There can be little doubt that the U.S. economy has taken a strong hit from the outbreak of novel coronavirus. Unemployment is still at levels not seen since the Great Depression and retail sales plunged a record 16.4% in April according to a report from the U.S. Department of Commerce. One sector that has actually expanded during this economic turmoil? Renewable energy.
Recently, we’ve highlighted the impressive expansion of utility-scale renewable energy projects and the potential of new battery storage technologies. In April, for example, we highlighted the Tennessee Valley Authority’s and Alabama Power’s plans to add a combined 600 Megawatts of new solar combined with battery storage to their systems. These additions would increase solar with battery backup by a remarkable 66%. These announcements come on the heels of news from Florida Power and Light in April 2019 that its planned Manatee Energy Solar Storage Center would have four times the storage capacity of the world’s current largest battery system in Australia.
More projects are coming online, as well, despite the lingering effects of coronavirus. On May 11th, the U.S. Department of the Interior approved the Gemini development, the largest solar farm project in the United States. Situated approximately 30 miles northeast of Las Vegas, the $1 billion facility will eventually produce enough renewable electricity to power 260,000 homes. Like the TVA and Alabama Power solar projects, the Gemini project will also be coupled with a 380 Megawatt battery storage system. Ultimately, all of this electrical output will be purchased by Warren Buffett’s NV Energy.
Not to be outdone by Warren Buffett, Amazon announced last week that it would add another five projects to its already impressive renewable portfolio. Two of the projects will be based in Ohio and solar development will be added to its already robust complement of projects in Virginia. China and Australia will house the other two projects. In terms of the U.S.-based projects, the addition of another 410 Megawatts of renewable solar will be enough to power approximately 69,000 U.S. homes.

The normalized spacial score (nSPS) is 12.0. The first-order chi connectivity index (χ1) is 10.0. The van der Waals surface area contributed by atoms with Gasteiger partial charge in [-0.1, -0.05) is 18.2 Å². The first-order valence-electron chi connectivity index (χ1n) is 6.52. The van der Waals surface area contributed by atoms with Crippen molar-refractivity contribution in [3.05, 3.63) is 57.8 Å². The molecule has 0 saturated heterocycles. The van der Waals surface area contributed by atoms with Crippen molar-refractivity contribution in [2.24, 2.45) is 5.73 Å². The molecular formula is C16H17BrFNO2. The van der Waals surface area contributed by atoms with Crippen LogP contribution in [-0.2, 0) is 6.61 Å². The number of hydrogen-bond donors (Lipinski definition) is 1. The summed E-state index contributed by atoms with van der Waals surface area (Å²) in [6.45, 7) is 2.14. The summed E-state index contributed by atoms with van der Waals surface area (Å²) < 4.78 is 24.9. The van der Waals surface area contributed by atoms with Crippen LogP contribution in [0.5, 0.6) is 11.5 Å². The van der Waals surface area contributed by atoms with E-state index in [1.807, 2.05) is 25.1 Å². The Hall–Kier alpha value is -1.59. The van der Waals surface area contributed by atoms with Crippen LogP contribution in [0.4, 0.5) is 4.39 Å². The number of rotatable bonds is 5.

Our stance on solar power has been crystal clear as we’ve communicated with policymakers nationwide. Projects that make sense for all power customers should be welcomed. Those that don’t should face serious scrutiny.
With this principle in mind, we’ve highlighted the benefits of utility-scale solar projects for their ability to benefit all customers without unfairly shifting costs to some. As we explained in January of 2019, “Energy Fairness has been consistent in advocating for energy solutions that make sense for families and businesses. This focus has meant resisting the urge to focus on “shiny objects” that look good, but might make little sense for customers.”
Studies have shown that on a dollar–for–dollar basis, utility-scale renewable projects are approximately half the cost of their distributed generation counterparts and “…avoids approximately 50% more carbon emissions than an equivalent amount of residential-scale PV solar.”
Of course, there is nothing inherently wrong with rooftop solar power. Customers should have the right to pursue rooftop-based systems, whether they completely withdraw from the power grid or remain tied to it for those times when they need it. But they should do so in a policymaking and rate design environment where they pay their fair share for use of the grid and aren’t compensated by net metering policies that are overly generous and unfair to other customers. Policymakers should also be mindful that rooftop developers and installers aren’t compensated excessively for their role in rooftop solar deployment and that instances of fraud are met with harsh consequences.
The deployment of additional power resources that benefit customers is a good thing. Especially in the midst of a pandemic that has caused so much bad news, a thriving sector is reason to be grateful. As renewable deployment continues to grow, it is important for policymakers to keep a sharp focus on customers and ensuring that fairness, reliability, and affordability remain top priorities.